Thirteen stories you see after every mass shooting.

The Thirteen Stories You'll Read After Every Mass Shooting

The Thirteen Stories You'll Read After Every Mass Shooting

The Slatest
Your News Companion
Nov. 6 2017 5:34 PM

The Thirteen Stories You'll Read After Every Mass Shooting

gettyimages870692276
A candlelight vigil in Sutherland Springs, Texas on Sunday.

Suzanne Cordeiro/AFP/Getty Images

1. Inaccurate initial reports are corrected as accounts converge and death tolls rise. Breaking reports of multiple shooters, for instance, almost never turn out to be true. In the case of the Oct. 31 vehicle attack in lower Manhattan that happened to take place near a school, an event that wasn't a mass shooting at all was initially described as one. Eventually, though, law enforcement officials release confirmed details, including gradually increasing official death counts.

2. Details about the shooter trickle out. The profile that's discovered is almost always one of a socially isolated male whose background involves domestic violence.

Advertisement

3. There's controversy over whether the incident constitutes "terrorism" and whether the "terrorism" label is racially reductive. Here's a discussion of the issue in the New Yorker.

4. Conservatives say they are "sending thoughts and prayers" to the victims and are subsequently criticized by liberals for prioritizing prayer over public policy as a response to gun violence. House Speaker Paul Ryan launched Sunday's version of this mini-cycle.

5. Elected Democrats make emotional cases for passing gun control laws. Connecticut Sen. Chris Murphy, who represented the House district that included Sandy Hook Elementary, is one such figure who's made a point of being willing to immediately "politicize" mass shootings by advocating for legislative action in their aftermath.

6. The city/town where the shooting took place holds a vigil as heartbreaking details about the victims are reported. Here, for example, is a gut-wrenching Washington Post story about two strangers who met at the Route 91 festival in Las Vegas before shots broke out.

Advertisement

7. Reporters and law-enforcement officials find out where and how the shooter got his weapons. The details of these cases typically invite further scrutiny of gun-control measures. The Trace, for example, found that Sunday's Texas shooter should have been prohibited from buying a gun because he was convicted by court martial of domestic violence while serving in the military—but that his conviction was never entered into the National Criminal Instant Background Check System.

8. Gun manufacturers' stocks rise in price. The idea is that sales spike after shootings, making gun manufacturers a more appealing investment, because of buyers' fears of impending gun control legislation. However, recent reporting indicates that sales are slow under our current president, who often disparages the idea of gun control. (Which therefore suggests we might also stop seeing stock-price surges.)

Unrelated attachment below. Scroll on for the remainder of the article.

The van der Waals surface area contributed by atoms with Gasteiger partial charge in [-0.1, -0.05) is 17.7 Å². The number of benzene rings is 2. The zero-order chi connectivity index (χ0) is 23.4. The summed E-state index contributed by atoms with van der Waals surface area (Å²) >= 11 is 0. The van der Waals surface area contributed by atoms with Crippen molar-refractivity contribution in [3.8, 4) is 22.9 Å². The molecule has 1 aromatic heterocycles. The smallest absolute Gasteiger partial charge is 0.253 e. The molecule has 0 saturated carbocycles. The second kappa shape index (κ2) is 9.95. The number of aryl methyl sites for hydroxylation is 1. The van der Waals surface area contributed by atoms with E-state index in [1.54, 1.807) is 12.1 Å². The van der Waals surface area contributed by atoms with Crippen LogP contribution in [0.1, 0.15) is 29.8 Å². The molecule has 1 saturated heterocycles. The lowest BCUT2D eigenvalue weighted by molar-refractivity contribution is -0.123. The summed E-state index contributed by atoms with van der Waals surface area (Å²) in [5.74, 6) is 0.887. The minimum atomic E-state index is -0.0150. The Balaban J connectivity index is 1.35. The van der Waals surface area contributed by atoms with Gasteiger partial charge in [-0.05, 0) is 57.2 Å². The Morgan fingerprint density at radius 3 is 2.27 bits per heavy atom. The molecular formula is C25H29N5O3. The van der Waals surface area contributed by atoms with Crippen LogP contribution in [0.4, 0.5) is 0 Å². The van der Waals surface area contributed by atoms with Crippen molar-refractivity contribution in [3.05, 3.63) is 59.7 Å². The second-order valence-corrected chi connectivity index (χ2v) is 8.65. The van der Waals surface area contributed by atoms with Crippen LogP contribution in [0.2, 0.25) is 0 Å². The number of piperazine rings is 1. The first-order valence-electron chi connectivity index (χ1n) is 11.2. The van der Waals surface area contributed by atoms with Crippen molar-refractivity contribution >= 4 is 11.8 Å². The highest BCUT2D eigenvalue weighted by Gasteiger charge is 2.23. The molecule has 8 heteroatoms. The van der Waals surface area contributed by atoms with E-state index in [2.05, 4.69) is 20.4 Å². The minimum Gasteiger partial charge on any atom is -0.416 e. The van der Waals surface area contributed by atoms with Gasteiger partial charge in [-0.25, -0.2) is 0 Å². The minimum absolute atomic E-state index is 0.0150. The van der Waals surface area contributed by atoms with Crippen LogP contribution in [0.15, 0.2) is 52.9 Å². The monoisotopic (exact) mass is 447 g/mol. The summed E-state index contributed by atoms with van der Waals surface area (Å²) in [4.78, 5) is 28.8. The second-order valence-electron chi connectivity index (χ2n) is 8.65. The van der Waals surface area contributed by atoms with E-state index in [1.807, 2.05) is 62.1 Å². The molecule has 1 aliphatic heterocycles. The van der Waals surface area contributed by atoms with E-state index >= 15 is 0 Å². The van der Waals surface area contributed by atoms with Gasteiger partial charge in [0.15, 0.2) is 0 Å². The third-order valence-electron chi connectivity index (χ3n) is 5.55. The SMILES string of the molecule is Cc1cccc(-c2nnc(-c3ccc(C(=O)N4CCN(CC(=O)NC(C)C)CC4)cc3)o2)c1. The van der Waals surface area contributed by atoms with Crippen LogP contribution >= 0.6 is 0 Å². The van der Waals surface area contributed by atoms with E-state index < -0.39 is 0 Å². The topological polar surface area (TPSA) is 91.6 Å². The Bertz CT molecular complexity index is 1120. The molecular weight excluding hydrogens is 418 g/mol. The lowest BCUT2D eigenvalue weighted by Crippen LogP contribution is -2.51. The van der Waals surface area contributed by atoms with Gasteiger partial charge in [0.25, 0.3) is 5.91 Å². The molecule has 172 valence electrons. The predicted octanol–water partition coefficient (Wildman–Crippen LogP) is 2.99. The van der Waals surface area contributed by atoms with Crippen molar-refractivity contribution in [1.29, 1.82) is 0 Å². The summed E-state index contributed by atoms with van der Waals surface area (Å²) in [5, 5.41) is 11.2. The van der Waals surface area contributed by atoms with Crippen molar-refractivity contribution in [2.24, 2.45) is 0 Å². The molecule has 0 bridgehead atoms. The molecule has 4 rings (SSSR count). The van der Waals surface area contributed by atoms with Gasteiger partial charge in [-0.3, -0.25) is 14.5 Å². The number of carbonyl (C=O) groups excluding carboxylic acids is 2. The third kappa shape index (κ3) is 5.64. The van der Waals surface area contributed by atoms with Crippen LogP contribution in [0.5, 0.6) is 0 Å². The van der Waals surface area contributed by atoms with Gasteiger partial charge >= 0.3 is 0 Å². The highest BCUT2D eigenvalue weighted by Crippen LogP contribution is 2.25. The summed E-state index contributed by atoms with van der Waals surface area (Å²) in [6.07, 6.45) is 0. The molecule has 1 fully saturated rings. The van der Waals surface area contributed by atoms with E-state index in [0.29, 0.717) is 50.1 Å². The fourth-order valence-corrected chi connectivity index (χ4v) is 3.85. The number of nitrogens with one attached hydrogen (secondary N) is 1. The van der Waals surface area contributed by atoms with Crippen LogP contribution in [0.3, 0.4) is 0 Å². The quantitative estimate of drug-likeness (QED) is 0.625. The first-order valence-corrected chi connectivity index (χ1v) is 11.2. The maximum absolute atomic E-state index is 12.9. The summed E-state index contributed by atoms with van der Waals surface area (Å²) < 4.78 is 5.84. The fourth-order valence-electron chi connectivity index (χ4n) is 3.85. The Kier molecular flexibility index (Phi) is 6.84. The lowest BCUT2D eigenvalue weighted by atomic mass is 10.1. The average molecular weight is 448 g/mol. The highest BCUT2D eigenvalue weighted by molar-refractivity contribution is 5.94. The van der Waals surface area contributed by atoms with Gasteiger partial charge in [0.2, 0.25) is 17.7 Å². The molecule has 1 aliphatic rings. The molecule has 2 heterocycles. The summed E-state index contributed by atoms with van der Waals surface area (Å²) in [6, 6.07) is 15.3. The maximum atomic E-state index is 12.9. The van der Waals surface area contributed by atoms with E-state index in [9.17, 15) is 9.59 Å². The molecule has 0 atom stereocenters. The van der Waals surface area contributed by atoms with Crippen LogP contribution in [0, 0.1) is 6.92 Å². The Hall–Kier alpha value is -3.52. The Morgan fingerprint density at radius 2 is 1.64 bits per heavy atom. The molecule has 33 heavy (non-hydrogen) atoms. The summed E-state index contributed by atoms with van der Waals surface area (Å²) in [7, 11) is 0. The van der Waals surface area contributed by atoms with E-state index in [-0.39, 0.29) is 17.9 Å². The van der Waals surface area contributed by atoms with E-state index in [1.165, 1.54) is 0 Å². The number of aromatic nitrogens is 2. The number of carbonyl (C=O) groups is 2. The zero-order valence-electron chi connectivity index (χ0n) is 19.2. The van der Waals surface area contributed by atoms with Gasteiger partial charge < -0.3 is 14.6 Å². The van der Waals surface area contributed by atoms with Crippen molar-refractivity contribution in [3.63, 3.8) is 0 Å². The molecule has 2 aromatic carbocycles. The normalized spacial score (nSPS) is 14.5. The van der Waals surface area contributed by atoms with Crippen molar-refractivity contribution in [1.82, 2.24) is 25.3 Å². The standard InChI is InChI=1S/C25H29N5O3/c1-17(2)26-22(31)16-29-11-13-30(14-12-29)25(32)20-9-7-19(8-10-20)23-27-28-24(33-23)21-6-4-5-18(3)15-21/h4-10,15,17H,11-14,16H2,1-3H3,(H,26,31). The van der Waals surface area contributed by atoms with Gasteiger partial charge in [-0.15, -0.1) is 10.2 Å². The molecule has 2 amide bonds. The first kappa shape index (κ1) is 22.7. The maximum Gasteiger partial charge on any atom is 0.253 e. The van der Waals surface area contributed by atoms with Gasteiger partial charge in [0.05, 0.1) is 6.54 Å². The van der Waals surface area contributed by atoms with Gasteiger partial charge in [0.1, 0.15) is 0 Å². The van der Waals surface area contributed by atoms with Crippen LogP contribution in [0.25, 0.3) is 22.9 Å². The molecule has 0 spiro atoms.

9. It's observed that countries which are otherwise comparable to the United States have much lower rates of gun violence. Here are some very striking illustrations of the phenomenon in Vox.

10. Experts explain why new gun control legislation never passes Congress even though polls find that the public generally supports it. The version of the explanation that the Atlantic wrote in 2012 still seems to hold true: That gun-rights supporters, though outnumbered, are well-organized single-issue voters who will punish/reward candidates for their stances on gun issues in a way that gun-control supporters don't.

11. The idea that better mental health treatment could help prevent mass violence is considered. As another Atlantic piece points out, though, the anecdotal/common-sense notion that mass killers must suffer from diagnosable mental illness is not necessarily borne out by the data. An examination of the issues in Slate, meanwhile, echoes that caveat but also suggests that the mental health community could help address mass violence by developing a deeper understanding of anger and promoting methods for its management.

12. The notion that a "good guy with a gun" can help limit shootings is raised. In the case of the Sunday Texas shooting this concept was cited by Donald Trump, who alluded to the efforts of a man named Stephen Willeford to confront shooter Devin Patrick Kelley. (Willeford, however, was only able to intervene after 26 victims had already been fatally wounded.)

13. Someone points out that mass shootings have begun to seem numbingly repetitive and that there's no reason to believe another one won't happen again soon. And here we are.